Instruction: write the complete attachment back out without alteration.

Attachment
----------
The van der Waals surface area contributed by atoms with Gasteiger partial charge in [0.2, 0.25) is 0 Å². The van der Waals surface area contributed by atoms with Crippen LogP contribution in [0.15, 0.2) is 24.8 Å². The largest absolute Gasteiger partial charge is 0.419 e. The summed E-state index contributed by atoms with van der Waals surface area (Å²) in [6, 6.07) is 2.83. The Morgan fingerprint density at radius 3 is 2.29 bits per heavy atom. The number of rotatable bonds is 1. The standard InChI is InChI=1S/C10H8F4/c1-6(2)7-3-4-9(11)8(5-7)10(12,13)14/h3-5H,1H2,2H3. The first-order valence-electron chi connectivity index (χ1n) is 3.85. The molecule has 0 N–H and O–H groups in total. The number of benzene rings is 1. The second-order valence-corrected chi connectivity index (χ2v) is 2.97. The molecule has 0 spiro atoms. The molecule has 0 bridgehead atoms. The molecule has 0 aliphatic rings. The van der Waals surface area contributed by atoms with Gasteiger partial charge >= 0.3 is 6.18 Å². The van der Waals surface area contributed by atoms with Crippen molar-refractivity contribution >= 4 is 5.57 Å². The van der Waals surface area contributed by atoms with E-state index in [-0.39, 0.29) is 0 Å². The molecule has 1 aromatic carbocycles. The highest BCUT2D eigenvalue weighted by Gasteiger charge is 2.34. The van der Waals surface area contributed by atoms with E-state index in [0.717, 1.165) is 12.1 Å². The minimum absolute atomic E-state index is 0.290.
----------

The van der Waals surface area contributed by atoms with Gasteiger partial charge in [0.2, 0.25) is 0 Å². The van der Waals surface area contributed by atoms with Crippen LogP contribution in [0.15, 0.2) is 24.8 Å². The largest absolute Gasteiger partial charge is 0.419 e. The summed E-state index contributed by atoms with van der Waals surface area (Å²) in [6, 6.07) is 2.83. The Morgan fingerprint density at radius 3 is 2.29 bits per heavy atom. The number of rotatable bonds is 1. The standard InChI is InChI=1S/C10H8F4/c1-6(2)7-3-4-9(11)8(5-7)10(12,13)14/h3-5H,1H2,2H3. The first-order valence-electron chi connectivity index (χ1n) is 3.85. The molecule has 0 N–H and O–H groups in total. The number of benzene rings is 1. The second-order valence-corrected chi connectivity index (χ2v) is 2.97. The molecule has 0 spiro atoms. The molecule has 0 bridgehead atoms. The molecule has 0 aliphatic rings. The van der Waals surface area contributed by atoms with Gasteiger partial charge >= 0.3 is 6.18 Å². The van der Waals surface area contributed by atoms with Crippen molar-refractivity contribution >= 4 is 5.57 Å². The van der Waals surface area contributed by atoms with E-state index in [-0.39, 0.29) is 0 Å². The molecule has 1 aromatic carbocycles. The highest BCUT2D eigenvalue weighted by Gasteiger charge is 2.34. The van der Waals surface area contributed by atoms with E-state index in [0.717, 1.165) is 12.1 Å². The minimum absolute atomic E-state index is 0.290.